Nanjing Youth Olympics 2014 - 02

There, under the artificial stars they performed a breathtaking kaleidoscopic aerial acrobatic routine.

This is the first time a creative performance, such as this has been performed anywhere in the world.

Here is a video clip of their awe-inspiring performance.

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2014 Summer Youth Olympics  (en.wikipedia.org)

Aladdin Was a Chinese, Not an Arab!


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Myself 

By T.V. Antony Raj

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When you hear the name Aladdin (Arabic: علاء الدين‎), immediately what comes to our mind is the story of a youth and the wonderful magic lamp. It is one of the best known Middle Eastern folk tales in The Book of One Thousand and One Nights which is often known in English as the Arabian Nights, from the first English-language edition (c. 1706 – c. 1721), which rendered the title as The Arabian Nights’ Entertainment.

The story of “Aladdin and the Wonderful Lamp” was not in the original collection of “The Arabian Nights“. There is no evidence among the Arabic sources for the magical tale.

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Presumed Portrait of Antoine Galland (1646-1715) by Philippe de Champaigne.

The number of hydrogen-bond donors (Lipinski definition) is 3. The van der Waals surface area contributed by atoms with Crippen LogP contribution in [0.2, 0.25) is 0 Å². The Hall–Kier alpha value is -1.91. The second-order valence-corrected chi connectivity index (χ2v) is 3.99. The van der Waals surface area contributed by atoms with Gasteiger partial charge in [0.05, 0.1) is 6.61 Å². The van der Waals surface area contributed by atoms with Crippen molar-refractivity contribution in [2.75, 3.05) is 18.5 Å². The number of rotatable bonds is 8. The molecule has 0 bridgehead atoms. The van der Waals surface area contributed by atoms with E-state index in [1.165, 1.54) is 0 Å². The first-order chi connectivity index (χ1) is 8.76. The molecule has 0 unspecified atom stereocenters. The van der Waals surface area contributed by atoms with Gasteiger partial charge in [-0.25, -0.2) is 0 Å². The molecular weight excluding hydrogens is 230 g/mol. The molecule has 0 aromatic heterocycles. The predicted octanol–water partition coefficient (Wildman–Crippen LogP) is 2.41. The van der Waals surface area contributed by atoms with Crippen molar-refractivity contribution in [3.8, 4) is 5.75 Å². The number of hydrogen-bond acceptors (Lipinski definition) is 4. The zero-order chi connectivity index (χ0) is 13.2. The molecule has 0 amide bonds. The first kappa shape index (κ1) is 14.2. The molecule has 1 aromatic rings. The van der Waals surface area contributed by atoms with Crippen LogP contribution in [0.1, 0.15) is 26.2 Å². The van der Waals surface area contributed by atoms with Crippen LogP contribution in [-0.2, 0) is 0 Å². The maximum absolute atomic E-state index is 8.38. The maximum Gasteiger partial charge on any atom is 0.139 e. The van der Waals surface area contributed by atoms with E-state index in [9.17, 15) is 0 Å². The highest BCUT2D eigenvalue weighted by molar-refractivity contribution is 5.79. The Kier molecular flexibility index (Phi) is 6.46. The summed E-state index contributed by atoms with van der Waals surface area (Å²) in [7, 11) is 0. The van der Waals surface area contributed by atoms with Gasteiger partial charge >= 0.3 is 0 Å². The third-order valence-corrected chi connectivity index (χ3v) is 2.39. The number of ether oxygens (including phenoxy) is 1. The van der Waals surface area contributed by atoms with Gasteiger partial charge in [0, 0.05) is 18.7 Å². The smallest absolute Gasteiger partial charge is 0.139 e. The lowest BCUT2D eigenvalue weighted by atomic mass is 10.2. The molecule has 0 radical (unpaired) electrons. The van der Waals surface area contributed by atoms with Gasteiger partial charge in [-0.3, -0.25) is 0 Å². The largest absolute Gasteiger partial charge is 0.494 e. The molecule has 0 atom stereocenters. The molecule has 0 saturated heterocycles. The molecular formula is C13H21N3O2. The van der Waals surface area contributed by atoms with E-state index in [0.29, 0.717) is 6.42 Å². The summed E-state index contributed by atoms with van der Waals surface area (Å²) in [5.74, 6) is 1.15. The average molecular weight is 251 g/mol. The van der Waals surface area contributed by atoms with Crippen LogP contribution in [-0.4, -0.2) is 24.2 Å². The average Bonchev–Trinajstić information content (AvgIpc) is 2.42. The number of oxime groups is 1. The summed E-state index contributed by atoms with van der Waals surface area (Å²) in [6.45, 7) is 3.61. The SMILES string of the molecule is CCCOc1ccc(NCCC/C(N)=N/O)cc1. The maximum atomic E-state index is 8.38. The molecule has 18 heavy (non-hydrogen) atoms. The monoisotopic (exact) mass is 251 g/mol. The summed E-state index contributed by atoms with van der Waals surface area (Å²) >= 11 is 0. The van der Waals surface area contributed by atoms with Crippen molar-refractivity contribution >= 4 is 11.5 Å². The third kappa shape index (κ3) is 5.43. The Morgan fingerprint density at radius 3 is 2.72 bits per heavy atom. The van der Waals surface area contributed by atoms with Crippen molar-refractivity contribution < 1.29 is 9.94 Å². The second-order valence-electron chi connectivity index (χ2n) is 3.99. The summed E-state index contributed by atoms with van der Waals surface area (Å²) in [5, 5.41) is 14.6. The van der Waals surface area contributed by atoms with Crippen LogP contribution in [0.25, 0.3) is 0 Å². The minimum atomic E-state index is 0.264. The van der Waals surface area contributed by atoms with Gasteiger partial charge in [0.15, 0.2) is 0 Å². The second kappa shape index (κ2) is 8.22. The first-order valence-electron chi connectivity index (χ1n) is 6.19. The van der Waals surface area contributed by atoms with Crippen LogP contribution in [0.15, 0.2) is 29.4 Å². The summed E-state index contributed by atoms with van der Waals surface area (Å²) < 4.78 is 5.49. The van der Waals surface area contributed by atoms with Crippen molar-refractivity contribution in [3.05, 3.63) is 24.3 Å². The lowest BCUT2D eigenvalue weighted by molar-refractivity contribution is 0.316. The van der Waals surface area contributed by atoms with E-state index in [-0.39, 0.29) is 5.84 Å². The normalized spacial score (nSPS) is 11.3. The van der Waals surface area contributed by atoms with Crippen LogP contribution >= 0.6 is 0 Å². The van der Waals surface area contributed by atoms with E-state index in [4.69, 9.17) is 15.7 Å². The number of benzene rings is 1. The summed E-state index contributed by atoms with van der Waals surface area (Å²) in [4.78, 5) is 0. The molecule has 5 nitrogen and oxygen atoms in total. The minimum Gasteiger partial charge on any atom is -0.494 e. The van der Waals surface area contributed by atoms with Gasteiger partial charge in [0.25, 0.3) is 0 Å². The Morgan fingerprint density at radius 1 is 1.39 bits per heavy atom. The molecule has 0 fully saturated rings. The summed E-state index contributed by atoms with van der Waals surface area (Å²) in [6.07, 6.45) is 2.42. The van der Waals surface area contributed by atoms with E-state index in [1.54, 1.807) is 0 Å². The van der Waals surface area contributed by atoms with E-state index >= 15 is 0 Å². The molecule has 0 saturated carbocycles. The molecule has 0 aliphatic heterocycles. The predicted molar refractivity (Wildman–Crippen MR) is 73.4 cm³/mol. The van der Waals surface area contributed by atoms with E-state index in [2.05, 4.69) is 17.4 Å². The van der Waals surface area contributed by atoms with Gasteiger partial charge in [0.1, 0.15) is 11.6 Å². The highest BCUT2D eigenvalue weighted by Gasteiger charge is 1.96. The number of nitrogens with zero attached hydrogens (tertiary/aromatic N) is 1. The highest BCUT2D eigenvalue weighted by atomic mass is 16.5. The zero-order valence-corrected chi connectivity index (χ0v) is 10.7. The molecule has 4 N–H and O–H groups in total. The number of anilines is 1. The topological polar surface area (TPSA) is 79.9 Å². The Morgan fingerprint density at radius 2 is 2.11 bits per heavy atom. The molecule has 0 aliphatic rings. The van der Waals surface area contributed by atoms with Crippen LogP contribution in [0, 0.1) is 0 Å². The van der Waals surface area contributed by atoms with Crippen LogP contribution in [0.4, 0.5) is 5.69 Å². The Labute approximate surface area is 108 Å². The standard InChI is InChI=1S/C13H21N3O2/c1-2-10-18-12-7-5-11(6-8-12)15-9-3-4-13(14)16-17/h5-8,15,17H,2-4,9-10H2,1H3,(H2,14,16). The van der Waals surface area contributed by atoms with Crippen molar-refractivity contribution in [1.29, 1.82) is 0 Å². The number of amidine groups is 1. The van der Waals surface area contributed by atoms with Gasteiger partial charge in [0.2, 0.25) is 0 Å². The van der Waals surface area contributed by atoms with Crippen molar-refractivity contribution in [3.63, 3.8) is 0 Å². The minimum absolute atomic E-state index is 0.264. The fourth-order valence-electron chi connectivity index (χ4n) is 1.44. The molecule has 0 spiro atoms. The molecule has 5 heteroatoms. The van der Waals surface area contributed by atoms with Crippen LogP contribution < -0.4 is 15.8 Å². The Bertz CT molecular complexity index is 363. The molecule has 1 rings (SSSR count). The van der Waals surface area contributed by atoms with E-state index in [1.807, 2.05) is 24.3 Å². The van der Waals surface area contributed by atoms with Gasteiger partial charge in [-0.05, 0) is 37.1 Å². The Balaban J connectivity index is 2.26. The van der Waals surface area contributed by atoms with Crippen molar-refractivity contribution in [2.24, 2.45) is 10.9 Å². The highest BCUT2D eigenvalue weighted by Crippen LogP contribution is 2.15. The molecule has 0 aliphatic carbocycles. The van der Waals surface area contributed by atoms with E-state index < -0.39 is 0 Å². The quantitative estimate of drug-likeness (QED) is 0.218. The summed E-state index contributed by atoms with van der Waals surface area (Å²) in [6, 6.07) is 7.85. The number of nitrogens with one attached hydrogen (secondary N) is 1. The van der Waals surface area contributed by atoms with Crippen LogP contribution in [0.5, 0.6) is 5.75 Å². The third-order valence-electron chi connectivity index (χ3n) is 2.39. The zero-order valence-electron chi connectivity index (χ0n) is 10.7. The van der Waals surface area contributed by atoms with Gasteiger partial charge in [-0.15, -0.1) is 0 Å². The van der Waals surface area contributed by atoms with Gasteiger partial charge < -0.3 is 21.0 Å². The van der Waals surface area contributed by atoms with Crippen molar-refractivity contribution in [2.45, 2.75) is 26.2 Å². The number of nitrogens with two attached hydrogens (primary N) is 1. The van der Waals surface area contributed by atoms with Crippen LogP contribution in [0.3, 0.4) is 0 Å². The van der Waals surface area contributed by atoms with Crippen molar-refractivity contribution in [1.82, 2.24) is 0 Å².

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Antoine Galland, a Frenchman, translated “The Arabian Nights” into French. He called his book “Les Mille et Une Nuits“. He incorporated the tale of “Aladdin and the Wonderful Lamp” in his volumes ix and x, published in 1710.

In his diary, in the entry made on March 25, 1709, Galland wrote that he met the Maronite scholar named Youhenna Diab (“Hanna”). This scholar was brought from Aleppo to Paris by Paul Lucas, the celebrated French traveller. Galland says he heard the story of Aladdin from Hanna.

According to Antoine Galland, Aladdin was a Chinese, not an Arab.

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Aladdin in the Magic Garden, an illustration by Max Liebert from Ludwig Fulda's Aladin und die Wunderlampe.